Pastor V's Shout-outs! By Pastor Vermon Pierre

Shout out to Faithfully Magazine and their interview with James K.A. Smith on public theology and racial justice.

Smith has done much in previous books to show how much we are formed by certain cultural “liturgies.” So, for example, consumerism is not just something we do but a liturgy we are regularly indoctrinated into by our culture. In this book, he does some needed work to show how this plays out in the area of race. Some quotes from the interview include:

"My first and primary 'political' identity is as a citizen of the city of God, and the liturgy of the body of Christ is the civics of the city of God. I spend a lot of the book trying to describe how this self-understanding would change the sense of our political center of gravity—not because we would retreat into the church as some alternative enclave but because it would be from this centered identity in Christ that we would then be sent into the shared spaces of public life, forging a commonweal alongside our neighbors and for the sake of the vulnerable. (I point to the Civil Rights Movement as an example of this.) It is precisely God’s call to care for widows, orphans, and immigrants that won’t allow us to withdraw into the church as some alternative society. To do so would leave them vulnerable to the unjust who would only be all too willing to fill the vacuum of power left by sequestered Christians."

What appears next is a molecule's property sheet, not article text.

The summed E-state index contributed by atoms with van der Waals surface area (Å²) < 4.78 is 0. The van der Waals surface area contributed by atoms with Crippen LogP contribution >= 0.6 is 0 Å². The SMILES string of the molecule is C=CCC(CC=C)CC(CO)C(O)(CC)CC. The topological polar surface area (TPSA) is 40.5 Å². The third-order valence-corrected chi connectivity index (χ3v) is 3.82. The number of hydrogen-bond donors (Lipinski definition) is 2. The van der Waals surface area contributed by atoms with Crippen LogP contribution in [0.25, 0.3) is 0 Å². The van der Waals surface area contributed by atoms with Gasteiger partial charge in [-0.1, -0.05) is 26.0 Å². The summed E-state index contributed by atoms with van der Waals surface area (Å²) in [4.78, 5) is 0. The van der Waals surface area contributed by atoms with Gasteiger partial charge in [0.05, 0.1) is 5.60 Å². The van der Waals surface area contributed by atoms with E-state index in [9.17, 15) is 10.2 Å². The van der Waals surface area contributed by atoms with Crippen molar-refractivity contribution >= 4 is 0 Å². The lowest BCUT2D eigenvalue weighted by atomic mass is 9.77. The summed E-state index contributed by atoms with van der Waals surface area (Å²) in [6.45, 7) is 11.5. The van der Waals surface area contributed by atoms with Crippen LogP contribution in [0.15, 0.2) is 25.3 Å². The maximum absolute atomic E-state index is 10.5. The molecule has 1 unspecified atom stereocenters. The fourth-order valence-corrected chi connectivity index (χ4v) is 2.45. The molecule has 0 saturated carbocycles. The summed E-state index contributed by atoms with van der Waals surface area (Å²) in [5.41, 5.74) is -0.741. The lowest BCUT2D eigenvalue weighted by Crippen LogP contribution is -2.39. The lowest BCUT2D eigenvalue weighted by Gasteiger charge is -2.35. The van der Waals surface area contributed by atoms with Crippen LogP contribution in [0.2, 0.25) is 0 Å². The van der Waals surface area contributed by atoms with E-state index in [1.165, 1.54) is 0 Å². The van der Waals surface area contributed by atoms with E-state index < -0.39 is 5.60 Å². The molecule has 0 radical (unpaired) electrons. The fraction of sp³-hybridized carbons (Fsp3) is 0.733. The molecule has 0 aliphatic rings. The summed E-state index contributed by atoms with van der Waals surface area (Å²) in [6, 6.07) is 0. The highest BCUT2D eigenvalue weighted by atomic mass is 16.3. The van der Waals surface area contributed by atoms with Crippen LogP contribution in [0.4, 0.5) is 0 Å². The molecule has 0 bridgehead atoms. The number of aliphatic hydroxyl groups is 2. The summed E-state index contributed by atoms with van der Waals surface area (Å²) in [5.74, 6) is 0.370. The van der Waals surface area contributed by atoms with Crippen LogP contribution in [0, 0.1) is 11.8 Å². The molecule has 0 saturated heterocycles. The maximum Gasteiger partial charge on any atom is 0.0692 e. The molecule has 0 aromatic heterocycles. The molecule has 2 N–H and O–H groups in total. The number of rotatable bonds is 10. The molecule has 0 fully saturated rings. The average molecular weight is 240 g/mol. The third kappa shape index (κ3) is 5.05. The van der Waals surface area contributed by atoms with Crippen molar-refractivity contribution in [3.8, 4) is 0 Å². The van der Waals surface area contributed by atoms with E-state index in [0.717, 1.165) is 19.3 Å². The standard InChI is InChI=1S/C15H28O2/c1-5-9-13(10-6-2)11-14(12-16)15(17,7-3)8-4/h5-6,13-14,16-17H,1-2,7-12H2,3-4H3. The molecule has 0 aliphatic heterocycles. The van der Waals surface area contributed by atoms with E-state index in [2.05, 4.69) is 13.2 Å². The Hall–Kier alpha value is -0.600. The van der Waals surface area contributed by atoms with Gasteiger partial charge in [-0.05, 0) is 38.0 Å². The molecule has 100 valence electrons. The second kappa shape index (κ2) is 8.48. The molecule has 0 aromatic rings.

and

“We need to recognize that racism is operative more on the order of a liturgy than a worldview. If you merely treat racism as a worldview—an 'ideology'—then you can confidently congratulate yourself that you “don’t believe those ideas.” That is, by reducing racism to an ideology, you can dismiss it as a set of beliefs that you reject and isolate it to some cultural fringe. But if racism is more like a cultural liturgy, a repertoire of rituals that are part of the water we swim in, then I’m absorbing a racialized imaginary without even realizing it. That’s why I think a “liturgical” analysis of culture reframes our analysis of racism.”